The Saint, elected symbol of love and protector of lovers, comes from Terni. The Christian martyr, according to legend, helped two young newlyweds celebrate their wedding by giving them a rather large sum of money. In fact, the feast of St. Valentine as we know it today was probably born to Christianise the ancient pagan festival of lupercalia (linked to the cycle of death and rebirth of nature). Festival characterised by masks, processions and especially the reversal of roles were servants took the place of the masters and the other way around. The new feast day of February 14th was instituted by Pope Gelasio I in 496, while the tradition was spread by the Benedictine monks.
Today Valentine’s Day is celebrated by couples with intimate dinners, chocolates and various gifts, but above all with sweetness: between biscuits and heart-shaped cakes every preparation on this day has a makeover and becomes more romantic. But what are the typical products? There are not many recipes linked to the Saint, but there are several sweets that were once prepared to be given to a loved one: here are some examples.
Typical Valentine’s Day sweets
Baci di Assisi
The universe of Italian “baci” is very wide, dry sweets present in various regions and all tasty. The Assisi ones, however, are very different: they look more like soft pastries, rather than real cookies. They are prepared, in fact, with almond paste and are covered with thin petals of almonds, although there are many variations, from pistachio grains to chocolate. The original recipe calls for flour, butter, chopped almonds and almond petals, sugar, eggs and a pinch of yeast.
Baci di Dama
The origin of “baci di Dama” is not certain: some sources trace them back to the city of Tortona, while others to an undefined area of the Court of Savoy, around 1800. Whatever the true story, these romantically named biscuits are one of the best known excellences of Piedmont pastry. Prepared with flour, hazelnuts, sugar, dark chocolate and butter. The variants are many and the best known is undoubtedly Alassio, patented in 1919 by Pasquale Balzola: in this version, cocoa and honey are added to the classic ingredients.
Bacio di San Valentino
It is located in the province of Verona, one of the most romantic cities in Italy, and it is no coincidence: Bussolengo holds in high regard the feast of St. Valentine, the local patron saint who has always been celebrated with fairs and popular festivals, to whom a typical cake is also dedicated. The bacio di San Valentino (Valentine’s kiss) is a dry biscuit made with egg whites, hazelnuts, sugar and liqueur, with a consistency and appearance similar to that of amaretto, but characterised by the strong scent of hazelnut. You can make it at home or buy it in the local shops and pastry shops, which every year are dedicated to the preparation of Bacio di San Valentino.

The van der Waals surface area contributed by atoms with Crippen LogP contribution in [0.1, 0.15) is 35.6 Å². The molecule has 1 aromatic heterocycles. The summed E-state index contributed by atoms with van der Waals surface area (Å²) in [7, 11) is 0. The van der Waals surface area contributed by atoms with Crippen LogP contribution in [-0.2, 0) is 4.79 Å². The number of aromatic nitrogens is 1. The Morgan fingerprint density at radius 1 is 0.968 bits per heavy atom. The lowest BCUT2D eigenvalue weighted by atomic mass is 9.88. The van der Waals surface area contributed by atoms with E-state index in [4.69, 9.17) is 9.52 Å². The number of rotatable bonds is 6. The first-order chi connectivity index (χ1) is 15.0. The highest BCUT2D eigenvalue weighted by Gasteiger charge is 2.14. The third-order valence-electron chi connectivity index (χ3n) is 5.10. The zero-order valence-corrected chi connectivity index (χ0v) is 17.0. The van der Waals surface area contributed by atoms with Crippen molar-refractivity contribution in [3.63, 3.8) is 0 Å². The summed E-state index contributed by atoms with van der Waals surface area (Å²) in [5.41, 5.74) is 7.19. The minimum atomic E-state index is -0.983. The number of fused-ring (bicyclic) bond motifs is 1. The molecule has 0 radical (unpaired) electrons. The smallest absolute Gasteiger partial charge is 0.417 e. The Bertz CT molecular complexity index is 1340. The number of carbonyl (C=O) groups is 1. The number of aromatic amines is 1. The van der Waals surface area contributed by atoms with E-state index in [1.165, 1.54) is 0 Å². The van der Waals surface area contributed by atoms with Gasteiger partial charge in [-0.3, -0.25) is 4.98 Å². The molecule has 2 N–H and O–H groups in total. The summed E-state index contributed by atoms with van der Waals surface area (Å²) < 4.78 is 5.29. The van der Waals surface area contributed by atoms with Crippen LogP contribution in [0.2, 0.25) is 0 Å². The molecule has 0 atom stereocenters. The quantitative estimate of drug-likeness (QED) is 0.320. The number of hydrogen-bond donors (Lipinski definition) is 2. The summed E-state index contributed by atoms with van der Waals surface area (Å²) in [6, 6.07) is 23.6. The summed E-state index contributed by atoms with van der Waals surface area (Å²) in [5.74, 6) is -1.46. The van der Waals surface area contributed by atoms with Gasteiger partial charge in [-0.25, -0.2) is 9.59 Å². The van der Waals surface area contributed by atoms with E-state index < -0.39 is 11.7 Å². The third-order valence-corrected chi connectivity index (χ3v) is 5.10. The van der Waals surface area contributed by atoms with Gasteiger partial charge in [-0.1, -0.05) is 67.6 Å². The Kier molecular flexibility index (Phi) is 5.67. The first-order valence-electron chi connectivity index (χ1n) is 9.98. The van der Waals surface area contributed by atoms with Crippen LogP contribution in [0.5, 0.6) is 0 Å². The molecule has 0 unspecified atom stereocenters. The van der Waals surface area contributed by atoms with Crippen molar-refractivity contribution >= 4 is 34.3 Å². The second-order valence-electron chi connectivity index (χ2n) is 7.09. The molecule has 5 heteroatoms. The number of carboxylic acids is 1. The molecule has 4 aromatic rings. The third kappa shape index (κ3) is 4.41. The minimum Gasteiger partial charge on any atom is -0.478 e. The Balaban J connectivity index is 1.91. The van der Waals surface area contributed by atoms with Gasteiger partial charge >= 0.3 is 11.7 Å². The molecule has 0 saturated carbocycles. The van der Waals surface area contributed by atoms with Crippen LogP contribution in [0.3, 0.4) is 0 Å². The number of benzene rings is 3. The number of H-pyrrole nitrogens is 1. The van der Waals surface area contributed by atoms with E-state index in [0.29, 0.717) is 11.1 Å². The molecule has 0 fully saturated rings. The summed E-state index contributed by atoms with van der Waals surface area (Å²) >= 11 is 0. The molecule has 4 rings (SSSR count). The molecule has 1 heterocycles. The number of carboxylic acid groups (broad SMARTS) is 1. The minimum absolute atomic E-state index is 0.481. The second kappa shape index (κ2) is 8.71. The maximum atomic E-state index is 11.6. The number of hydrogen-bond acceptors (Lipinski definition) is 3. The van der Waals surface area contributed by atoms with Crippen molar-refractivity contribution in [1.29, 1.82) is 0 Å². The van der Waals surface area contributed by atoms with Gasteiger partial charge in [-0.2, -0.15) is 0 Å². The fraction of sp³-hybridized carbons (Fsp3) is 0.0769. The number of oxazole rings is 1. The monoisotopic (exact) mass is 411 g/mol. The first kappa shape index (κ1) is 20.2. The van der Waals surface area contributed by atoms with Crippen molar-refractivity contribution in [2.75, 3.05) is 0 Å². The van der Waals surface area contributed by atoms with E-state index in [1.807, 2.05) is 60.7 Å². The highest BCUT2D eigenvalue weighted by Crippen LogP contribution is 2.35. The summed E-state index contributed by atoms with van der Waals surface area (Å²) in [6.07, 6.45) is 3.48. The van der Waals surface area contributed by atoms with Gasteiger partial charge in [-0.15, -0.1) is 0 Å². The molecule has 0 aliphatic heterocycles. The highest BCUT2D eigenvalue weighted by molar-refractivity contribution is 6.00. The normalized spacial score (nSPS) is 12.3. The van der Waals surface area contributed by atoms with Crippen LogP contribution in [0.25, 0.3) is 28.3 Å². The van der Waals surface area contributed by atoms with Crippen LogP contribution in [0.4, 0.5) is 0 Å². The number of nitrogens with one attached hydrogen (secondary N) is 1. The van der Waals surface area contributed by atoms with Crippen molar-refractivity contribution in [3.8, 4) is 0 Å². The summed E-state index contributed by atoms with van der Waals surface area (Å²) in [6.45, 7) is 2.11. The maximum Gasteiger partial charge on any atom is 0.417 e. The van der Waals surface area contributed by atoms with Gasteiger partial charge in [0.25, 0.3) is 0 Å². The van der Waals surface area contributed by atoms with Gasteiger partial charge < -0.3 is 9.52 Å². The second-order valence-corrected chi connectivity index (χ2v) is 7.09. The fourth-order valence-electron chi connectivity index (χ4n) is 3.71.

They are not exactly a traditional sweet, but they are to all intents and purposes a sweet -or rather, the sweet– of Valentine’s Day par excellence, all made in Italy. The famous pralines were created in 1922 by Luisa Spagnoli, who invented the recipe to use hazelnut grains left over from the processing of other products. At the beginning they were called Cazzotti (punches), because of their squat and irregular shape that reminds us of a hand closed like a fist, but then Giovanni Buitoni found that it was nicer to ask for a bacio (Kiss) instead of a Cazzotto and renamed the chocolates, which are now available in various flavours and packages specially designed for the celebration of love.
Ciambelle degli sposi (Newlyweds donuts)
In Lazio there is a long tradition of donuts: with wine, with cooked must, scuttled at Easter, there are many variations, all made with a few ingredients that give life to sweet rings with a rustic and homemade flavour. Among them, there are also the Ciambelle degli sposi donuts of Rocca di Papa, at Castelli Romani, made with lemon peel and covered with sugar. As the name suggests, their history is inextricably linked to the wedding tradition of the past. In the past, in fact, in the area it was customary to tie a bag of biscuits to the wedding participations, placed in a precise number according to the degree of kinship.
There’s a reason why the typical Roman brioche filled with whipped cream are called like this. Once upon a time, “maritozzi” were the Lenten donuts, smaller and with raisins, pine nuts and candied fruit, given by women to their future husbands, affectionately called “maritozzi”. Inside, no cream, but a ring or gold object as a token of love. Another theory is that it was the girls of marriageable age who prepared them and offered them to the most handsome young man in the village, who would then marry the woman with the best culinary skills.
Sospiri di Bisceglie
Sweets with a romantic and nostalgic name, Sospiri di Bisceglie are typical Apulian products so called because of an old folk tale: a young man in the throes of love stopped to sigh in front of these sweets because they reminded him of the shape of the breast of his beloved. There are those who say that it is instead a recipe invented by the nuns for weddings (promised and never happened) between the Count of Conversano and Lucrezia Borgia: to beguile the wait of diners tired and sighing, the nuns served these soft and tasty sweets, which made the guests pass the bad mood. In any case, the allusion to the female breast is unequivocal and the classic version involves a soft, smooth pastry filled with custard and covered with icing, often flavoured with citrus. The unfrosted version is instead called “tette delle monache” and differs from the traditional one only in its appearance.